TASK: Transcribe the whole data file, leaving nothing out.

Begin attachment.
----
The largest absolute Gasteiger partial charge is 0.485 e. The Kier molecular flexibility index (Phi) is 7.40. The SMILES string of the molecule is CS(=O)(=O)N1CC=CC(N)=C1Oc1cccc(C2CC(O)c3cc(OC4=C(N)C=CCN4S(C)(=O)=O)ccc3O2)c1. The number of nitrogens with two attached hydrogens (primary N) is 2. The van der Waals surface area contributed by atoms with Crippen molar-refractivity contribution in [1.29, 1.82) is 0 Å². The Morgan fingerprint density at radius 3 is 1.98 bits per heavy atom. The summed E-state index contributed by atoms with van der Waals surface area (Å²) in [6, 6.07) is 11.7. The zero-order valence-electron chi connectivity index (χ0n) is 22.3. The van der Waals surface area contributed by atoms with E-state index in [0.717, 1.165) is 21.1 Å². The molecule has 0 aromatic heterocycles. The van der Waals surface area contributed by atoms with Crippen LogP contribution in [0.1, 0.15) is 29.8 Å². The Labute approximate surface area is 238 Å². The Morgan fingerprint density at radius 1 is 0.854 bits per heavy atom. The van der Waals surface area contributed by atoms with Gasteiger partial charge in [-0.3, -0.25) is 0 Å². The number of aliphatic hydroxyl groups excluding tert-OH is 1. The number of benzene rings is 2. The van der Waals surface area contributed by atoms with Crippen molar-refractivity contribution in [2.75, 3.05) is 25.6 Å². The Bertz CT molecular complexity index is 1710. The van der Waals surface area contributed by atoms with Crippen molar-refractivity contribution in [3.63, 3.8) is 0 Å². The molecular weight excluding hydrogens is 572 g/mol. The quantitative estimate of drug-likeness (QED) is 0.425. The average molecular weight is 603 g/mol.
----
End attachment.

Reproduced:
The largest absolute Gasteiger partial charge is 0.485 e. The Kier molecular flexibility index (Phi) is 7.40. The SMILES string of the molecule is CS(=O)(=O)N1CC=CC(N)=C1Oc1cccc(C2CC(O)c3cc(OC4=C(N)C=CCN4S(C)(=O)=O)ccc3O2)c1. The number of nitrogens with two attached hydrogens (primary N) is 2. The van der Waals surface area contributed by atoms with Crippen molar-refractivity contribution in [1.29, 1.82) is 0 Å². The Morgan fingerprint density at radius 3 is 1.98 bits per heavy atom. The summed E-state index contributed by atoms with van der Waals surface area (Å²) in [6, 6.07) is 11.7. The zero-order valence-electron chi connectivity index (χ0n) is 22.3. The van der Waals surface area contributed by atoms with E-state index in [0.717, 1.165) is 21.1 Å². The molecule has 0 aromatic heterocycles. The van der Waals surface area contributed by atoms with Crippen LogP contribution in [0.1, 0.15) is 29.8 Å². The Labute approximate surface area is 238 Å². The Morgan fingerprint density at radius 1 is 0.854 bits per heavy atom. The van der Waals surface area contributed by atoms with Gasteiger partial charge in [-0.3, -0.25) is 0 Å². The number of aliphatic hydroxyl groups excluding tert-OH is 1. The number of benzene rings is 2. The van der Waals surface area contributed by atoms with Crippen molar-refractivity contribution in [2.75, 3.05) is 25.6 Å². The Bertz CT molecular complexity index is 1710. The van der Waals surface area contributed by atoms with Crippen molar-refractivity contribution in [3.63, 3.8) is 0 Å². The molecular weight excluding hydrogens is 572 g/mol. The quantitative estimate of drug-likeness (QED) is 0.425. The average molecular weight is 603 g/mol.